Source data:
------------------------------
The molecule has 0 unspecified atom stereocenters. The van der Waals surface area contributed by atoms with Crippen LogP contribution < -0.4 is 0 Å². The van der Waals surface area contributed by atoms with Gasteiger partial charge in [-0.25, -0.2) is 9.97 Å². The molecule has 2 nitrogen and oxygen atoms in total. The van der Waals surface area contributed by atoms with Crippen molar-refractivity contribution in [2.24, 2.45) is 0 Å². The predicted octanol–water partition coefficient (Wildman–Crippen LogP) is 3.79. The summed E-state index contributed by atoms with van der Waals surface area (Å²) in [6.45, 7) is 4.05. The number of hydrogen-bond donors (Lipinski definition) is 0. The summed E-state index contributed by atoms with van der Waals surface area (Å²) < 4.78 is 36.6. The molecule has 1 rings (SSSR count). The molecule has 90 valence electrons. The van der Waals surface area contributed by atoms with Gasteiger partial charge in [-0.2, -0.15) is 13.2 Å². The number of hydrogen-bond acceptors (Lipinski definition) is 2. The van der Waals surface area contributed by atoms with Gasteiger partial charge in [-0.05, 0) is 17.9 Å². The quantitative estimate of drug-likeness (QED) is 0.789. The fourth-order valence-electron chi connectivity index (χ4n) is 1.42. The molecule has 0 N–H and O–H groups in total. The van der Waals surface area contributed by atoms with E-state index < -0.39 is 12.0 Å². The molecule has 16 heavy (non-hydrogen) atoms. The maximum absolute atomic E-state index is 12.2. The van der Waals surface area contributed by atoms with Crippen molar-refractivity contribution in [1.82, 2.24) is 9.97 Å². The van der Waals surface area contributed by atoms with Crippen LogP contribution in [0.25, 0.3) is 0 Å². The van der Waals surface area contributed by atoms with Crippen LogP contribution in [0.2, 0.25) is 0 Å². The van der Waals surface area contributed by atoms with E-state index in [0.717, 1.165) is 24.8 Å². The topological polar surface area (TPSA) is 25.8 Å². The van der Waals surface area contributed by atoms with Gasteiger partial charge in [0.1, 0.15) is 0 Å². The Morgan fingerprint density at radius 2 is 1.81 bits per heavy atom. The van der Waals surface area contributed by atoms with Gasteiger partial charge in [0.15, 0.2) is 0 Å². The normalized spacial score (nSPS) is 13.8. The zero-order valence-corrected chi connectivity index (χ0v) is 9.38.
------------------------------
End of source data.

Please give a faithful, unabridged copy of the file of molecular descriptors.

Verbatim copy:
The molecule has 0 unspecified atom stereocenters. The van der Waals surface area contributed by atoms with Crippen LogP contribution < -0.4 is 0 Å². The van der Waals surface area contributed by atoms with Gasteiger partial charge in [-0.25, -0.2) is 9.97 Å². The molecule has 2 nitrogen and oxygen atoms in total. The van der Waals surface area contributed by atoms with Crippen molar-refractivity contribution in [2.24, 2.45) is 0 Å². The predicted octanol–water partition coefficient (Wildman–Crippen LogP) is 3.79. The summed E-state index contributed by atoms with van der Waals surface area (Å²) in [6.45, 7) is 4.05. The number of hydrogen-bond donors (Lipinski definition) is 0. The summed E-state index contributed by atoms with van der Waals surface area (Å²) < 4.78 is 36.6. The molecule has 1 rings (SSSR count). The molecule has 90 valence electrons. The van der Waals surface area contributed by atoms with Gasteiger partial charge in [-0.2, -0.15) is 13.2 Å². The number of hydrogen-bond acceptors (Lipinski definition) is 2. The van der Waals surface area contributed by atoms with Gasteiger partial charge in [-0.05, 0) is 17.9 Å². The quantitative estimate of drug-likeness (QED) is 0.789. The fourth-order valence-electron chi connectivity index (χ4n) is 1.42. The molecule has 0 N–H and O–H groups in total. The van der Waals surface area contributed by atoms with E-state index < -0.39 is 12.0 Å². The molecule has 16 heavy (non-hydrogen) atoms. The maximum absolute atomic E-state index is 12.2. The van der Waals surface area contributed by atoms with Crippen molar-refractivity contribution in [1.82, 2.24) is 9.97 Å². The van der Waals surface area contributed by atoms with Crippen LogP contribution in [0.25, 0.3) is 0 Å². The van der Waals surface area contributed by atoms with Crippen LogP contribution in [0.2, 0.25) is 0 Å². The van der Waals surface area contributed by atoms with E-state index in [0.717, 1.165) is 24.8 Å². The topological polar surface area (TPSA) is 25.8 Å². The van der Waals surface area contributed by atoms with Gasteiger partial charge in [0.1, 0.15) is 0 Å². The Morgan fingerprint density at radius 2 is 1.81 bits per heavy atom. The van der Waals surface area contributed by atoms with Gasteiger partial charge in [0.15, 0.2) is 0 Å². The normalized spacial score (nSPS) is 13.8. The zero-order valence-corrected chi connectivity index (χ0v) is 9.38.